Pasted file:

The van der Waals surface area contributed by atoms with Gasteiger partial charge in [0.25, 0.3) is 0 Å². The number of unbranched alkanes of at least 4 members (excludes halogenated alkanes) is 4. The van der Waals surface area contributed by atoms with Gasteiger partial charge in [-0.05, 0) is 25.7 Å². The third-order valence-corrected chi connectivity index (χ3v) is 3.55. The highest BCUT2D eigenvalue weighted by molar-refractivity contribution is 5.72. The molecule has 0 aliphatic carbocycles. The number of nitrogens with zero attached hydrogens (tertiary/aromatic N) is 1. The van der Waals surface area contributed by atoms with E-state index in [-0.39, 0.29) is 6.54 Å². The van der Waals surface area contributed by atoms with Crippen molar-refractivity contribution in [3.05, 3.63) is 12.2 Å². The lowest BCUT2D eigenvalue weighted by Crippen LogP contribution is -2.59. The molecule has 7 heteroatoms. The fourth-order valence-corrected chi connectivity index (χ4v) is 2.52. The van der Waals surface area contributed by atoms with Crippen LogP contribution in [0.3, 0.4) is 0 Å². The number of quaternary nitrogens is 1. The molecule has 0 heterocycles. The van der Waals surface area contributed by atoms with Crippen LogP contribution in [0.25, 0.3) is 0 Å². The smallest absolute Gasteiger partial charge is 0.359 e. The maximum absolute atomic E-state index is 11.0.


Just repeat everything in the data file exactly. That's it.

The van der Waals surface area contributed by atoms with Gasteiger partial charge in [0.25, 0.3) is 0 Å². The number of unbranched alkanes of at least 4 members (excludes halogenated alkanes) is 4. The van der Waals surface area contributed by atoms with Gasteiger partial charge in [-0.05, 0) is 25.7 Å². The third-order valence-corrected chi connectivity index (χ3v) is 3.55. The highest BCUT2D eigenvalue weighted by molar-refractivity contribution is 5.72. The molecule has 0 aliphatic carbocycles. The number of nitrogens with zero attached hydrogens (tertiary/aromatic N) is 1. The van der Waals surface area contributed by atoms with E-state index in [-0.39, 0.29) is 6.54 Å². The van der Waals surface area contributed by atoms with Crippen molar-refractivity contribution in [3.05, 3.63) is 12.2 Å². The lowest BCUT2D eigenvalue weighted by Crippen LogP contribution is -2.59. The molecule has 7 heteroatoms. The fourth-order valence-corrected chi connectivity index (χ4v) is 2.52. The van der Waals surface area contributed by atoms with Crippen LogP contribution in [0.3, 0.4) is 0 Å². The number of quaternary nitrogens is 1. The molecule has 0 heterocycles. The van der Waals surface area contributed by atoms with Crippen LogP contribution in [0.25, 0.3) is 0 Å². The smallest absolute Gasteiger partial charge is 0.359 e. The maximum absolute atomic E-state index is 11.0.